For certain, these final stages are inherently unstructured. There is no official timetable. But, more importantly, I know that these are the days when I need to step up as an independent scholar. If my advisors are not on me daily, I should still be making daily progress. I am capable of making this transition. So, I need to just do it. Now is the time to step up to decide my priorities and back-up plans and the consequences for making certain decisions over others. Let’s do it! Now!
Upon realizing that it was my job, in becoming an independent scholar, to reach the next step, I had to stop asking my advisors what would be a feasible dissertation topic. The time came to tell them what I would pursue in my research. They helped steer me away from topics that probably would be hard sells on the job market (e.g., marginalized topics), and pushed me to ensure that data were available and that the proposed chapters tied together well. But, I had to step up to declare what my dissertation would be on.
Even beyond the content, I had to push my committee to allow me to set a one-year timetable for myself for completion. Fearing that I might miss out on increasing my job marketability (for top research intensive schools), my committee would have preferred that I stayed an additional year. Nope – I aimed for six years and, fortunately, they agreed to support me (e.g., letters of recommendation, etc). As I reminded them, it was my decision to make and (if I failed) regret.
In a way, it felt that I had to take my PhD, rather than wait for my committee and department to give it to me. I declared my dissertation topic, and solidified a schedule to complete it, and secured a job that I love so far. My committee served to advise me, but the days of advice-as-directive were over. My transformation to become an independent scholar required it. I do not know for sure that this is an intentional aspect of graduate training programs. But, it was in my case. And, I share this story as advice, for I see others who sit in ambivalence about making the next step in their graduate training.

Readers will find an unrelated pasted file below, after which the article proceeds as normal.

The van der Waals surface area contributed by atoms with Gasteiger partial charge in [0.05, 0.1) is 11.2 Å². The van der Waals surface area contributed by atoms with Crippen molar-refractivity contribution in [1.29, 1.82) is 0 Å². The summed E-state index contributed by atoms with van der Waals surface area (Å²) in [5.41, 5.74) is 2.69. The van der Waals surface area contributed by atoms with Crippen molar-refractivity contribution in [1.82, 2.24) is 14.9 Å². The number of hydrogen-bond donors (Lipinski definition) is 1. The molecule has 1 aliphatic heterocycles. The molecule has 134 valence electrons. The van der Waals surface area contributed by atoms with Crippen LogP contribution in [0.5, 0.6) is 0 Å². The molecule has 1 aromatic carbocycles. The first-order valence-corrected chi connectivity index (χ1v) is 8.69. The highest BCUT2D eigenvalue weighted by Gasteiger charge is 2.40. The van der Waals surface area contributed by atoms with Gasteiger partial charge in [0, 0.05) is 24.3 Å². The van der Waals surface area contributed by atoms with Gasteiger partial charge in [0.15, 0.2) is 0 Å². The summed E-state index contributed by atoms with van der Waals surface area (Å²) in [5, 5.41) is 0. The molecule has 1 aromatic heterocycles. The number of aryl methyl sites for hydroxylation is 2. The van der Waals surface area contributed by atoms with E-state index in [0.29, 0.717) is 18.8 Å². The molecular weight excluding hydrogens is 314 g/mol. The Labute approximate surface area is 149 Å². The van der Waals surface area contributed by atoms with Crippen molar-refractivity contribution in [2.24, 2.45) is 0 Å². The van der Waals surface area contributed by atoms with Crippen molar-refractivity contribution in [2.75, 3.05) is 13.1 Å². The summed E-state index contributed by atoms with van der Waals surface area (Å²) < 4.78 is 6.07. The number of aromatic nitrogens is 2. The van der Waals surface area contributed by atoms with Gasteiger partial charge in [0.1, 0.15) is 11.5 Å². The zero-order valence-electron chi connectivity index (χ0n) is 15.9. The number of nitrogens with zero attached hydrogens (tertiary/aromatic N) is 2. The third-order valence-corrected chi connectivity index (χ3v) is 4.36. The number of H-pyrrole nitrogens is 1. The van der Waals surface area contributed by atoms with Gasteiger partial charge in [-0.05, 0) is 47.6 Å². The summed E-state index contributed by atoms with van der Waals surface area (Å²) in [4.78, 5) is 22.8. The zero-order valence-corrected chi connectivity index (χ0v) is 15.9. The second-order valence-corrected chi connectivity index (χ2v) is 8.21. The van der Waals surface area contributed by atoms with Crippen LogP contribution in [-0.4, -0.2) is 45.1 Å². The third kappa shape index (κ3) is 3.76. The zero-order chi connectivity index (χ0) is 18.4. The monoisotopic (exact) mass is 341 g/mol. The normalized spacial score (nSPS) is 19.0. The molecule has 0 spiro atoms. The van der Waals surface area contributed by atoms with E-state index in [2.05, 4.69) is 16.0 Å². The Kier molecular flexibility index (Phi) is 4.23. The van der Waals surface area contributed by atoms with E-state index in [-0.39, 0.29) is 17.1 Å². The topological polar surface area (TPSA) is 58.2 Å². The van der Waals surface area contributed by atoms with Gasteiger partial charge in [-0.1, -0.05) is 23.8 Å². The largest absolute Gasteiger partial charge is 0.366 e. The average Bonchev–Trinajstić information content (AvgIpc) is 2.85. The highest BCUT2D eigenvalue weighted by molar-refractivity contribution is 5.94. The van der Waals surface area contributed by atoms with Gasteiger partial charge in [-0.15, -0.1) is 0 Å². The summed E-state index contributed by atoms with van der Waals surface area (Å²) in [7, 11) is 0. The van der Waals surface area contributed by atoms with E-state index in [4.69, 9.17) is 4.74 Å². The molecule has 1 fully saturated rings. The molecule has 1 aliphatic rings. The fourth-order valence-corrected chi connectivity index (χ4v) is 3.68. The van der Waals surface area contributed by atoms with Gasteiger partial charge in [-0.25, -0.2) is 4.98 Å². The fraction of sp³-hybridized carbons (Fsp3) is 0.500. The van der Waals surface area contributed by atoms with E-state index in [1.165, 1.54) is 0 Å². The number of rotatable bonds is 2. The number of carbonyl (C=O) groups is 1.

A Note On Male Privilege
The above sentence was originally the last. But, I went to bed (I usually write posts a day or two in advance of posting it) thinking that my advice may not work for everyone. Well, I already know that there is no one-size-fits-all gem of advice. Specifically, I wondered whether women graduate students (and women scholars in general) are as free to make decisions for their career and simply update their advisers later. That is, was my assertiveness allowed as yet another privilege that I am afforded as a man?
Since academe is not immune to sexism and masculinist values, I know it is a safe guess that, yes, much of my academic career has been advanced by male privilege. I’m quite attuned to the barriers I have faced as a fat brown queer person. What has been a slow evolving consciousness is that these barriers are not as bad as they could have been if I were either trans* or a (cis)woman.
I bring this up to give a note of caution that this advice may not work for everything. Though I regularly felt as though I had to bite my tongue, I was not faced with the gendered expectation of women to placate others. Sadly, I have seen first hand that women are sometimes told what they will be doing (or not doing) rather than the other way around.
I hate to end this post suggesting that my advice may not be so useful (to everyone) after all. So, I am hopeful other scholars will contribute their own stories and advice that will give different perspectives, highlighting different constraints and opportunities.
- “Going Rogue” (snippet: “At some point, all graduate students must go rogue. By that, I mean I had to figure out how to make decisions about my research and writing without relying on my advisers for direction.”)
- Demystifying Dissertation Writing by Peg Boyle Single – I strongly recommend this! It put into words the suspicions I had that I was at a stage where I was totally independent as a scholar. Single also has great practical activities to make quick and less self-doubting progress on your dissertation.
- The Professor is In Pearls of Wisdom, especially: “what to do now in graduate school”, “top 5 traits of the worst advisors“, “how to fire a professor from your committee”, “it’s not about you,” and “graduate school is not your job.”
- “Finishing the Dissertation” from the Chronicle. Also see “Thinking Beyond the Dissertation“, “Demystifying the Dissertation Proposal“, “It’s a Dissertation, Not a Book“, “How Blogging Helped Me Write My Dissertation“, and “Do I Have to Finish My Dissertation.“
- The Grad School Rulz: Everything You Need to Know About Academia from Admissions to Tenure by Fabio Rojas
- “5 Secret Weapons Every Graduate Student Should Have” by Nyasha Junior
- Write, Publish, Thrive! by Rich Furman
- Get a Life, PhD by Tonya Bongla Tanya Golash-Boza
- “How to Choose a Dissertation Topic” by ASA’s Section on Racial and Ethnic Minorities section mentoring blog
- AcademicLadder.com — don’t know much about this personally, but have friends who loved the program.